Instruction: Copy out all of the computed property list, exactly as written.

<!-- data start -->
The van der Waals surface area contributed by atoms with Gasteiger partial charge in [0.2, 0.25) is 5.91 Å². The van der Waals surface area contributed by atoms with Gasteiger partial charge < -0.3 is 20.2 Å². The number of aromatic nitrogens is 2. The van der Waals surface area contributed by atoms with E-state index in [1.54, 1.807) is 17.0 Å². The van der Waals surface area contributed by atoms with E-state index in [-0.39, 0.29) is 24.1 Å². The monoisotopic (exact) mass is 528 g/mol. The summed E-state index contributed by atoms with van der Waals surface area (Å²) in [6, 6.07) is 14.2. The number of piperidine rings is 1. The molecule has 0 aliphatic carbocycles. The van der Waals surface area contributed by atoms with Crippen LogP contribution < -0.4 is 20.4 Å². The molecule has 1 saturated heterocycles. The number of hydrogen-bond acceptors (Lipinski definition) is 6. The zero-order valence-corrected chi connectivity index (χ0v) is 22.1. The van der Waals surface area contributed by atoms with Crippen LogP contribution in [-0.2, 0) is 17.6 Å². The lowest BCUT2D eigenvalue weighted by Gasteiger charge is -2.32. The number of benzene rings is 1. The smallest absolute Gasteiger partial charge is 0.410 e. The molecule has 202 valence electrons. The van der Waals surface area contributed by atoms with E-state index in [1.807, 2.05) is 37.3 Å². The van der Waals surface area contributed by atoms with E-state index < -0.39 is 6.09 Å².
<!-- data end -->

The van der Waals surface area contributed by atoms with Gasteiger partial charge in [0.2, 0.25) is 5.91 Å². The van der Waals surface area contributed by atoms with Gasteiger partial charge < -0.3 is 20.2 Å². The number of aromatic nitrogens is 2. The van der Waals surface area contributed by atoms with E-state index in [1.54, 1.807) is 17.0 Å². The van der Waals surface area contributed by atoms with E-state index in [-0.39, 0.29) is 24.1 Å². The monoisotopic (exact) mass is 528 g/mol. The summed E-state index contributed by atoms with van der Waals surface area (Å²) in [6, 6.07) is 14.2. The number of piperidine rings is 1. The molecule has 0 aliphatic carbocycles. The van der Waals surface area contributed by atoms with Crippen LogP contribution < -0.4 is 20.4 Å². The molecule has 1 saturated heterocycles. The number of hydrogen-bond acceptors (Lipinski definition) is 6. The zero-order valence-corrected chi connectivity index (χ0v) is 22.1. The van der Waals surface area contributed by atoms with Crippen LogP contribution in [-0.2, 0) is 17.6 Å². The lowest BCUT2D eigenvalue weighted by Gasteiger charge is -2.32. The number of benzene rings is 1. The smallest absolute Gasteiger partial charge is 0.410 e. The molecule has 202 valence electrons. The van der Waals surface area contributed by atoms with E-state index in [1.807, 2.05) is 37.3 Å². The van der Waals surface area contributed by atoms with E-state index < -0.39 is 6.09 Å².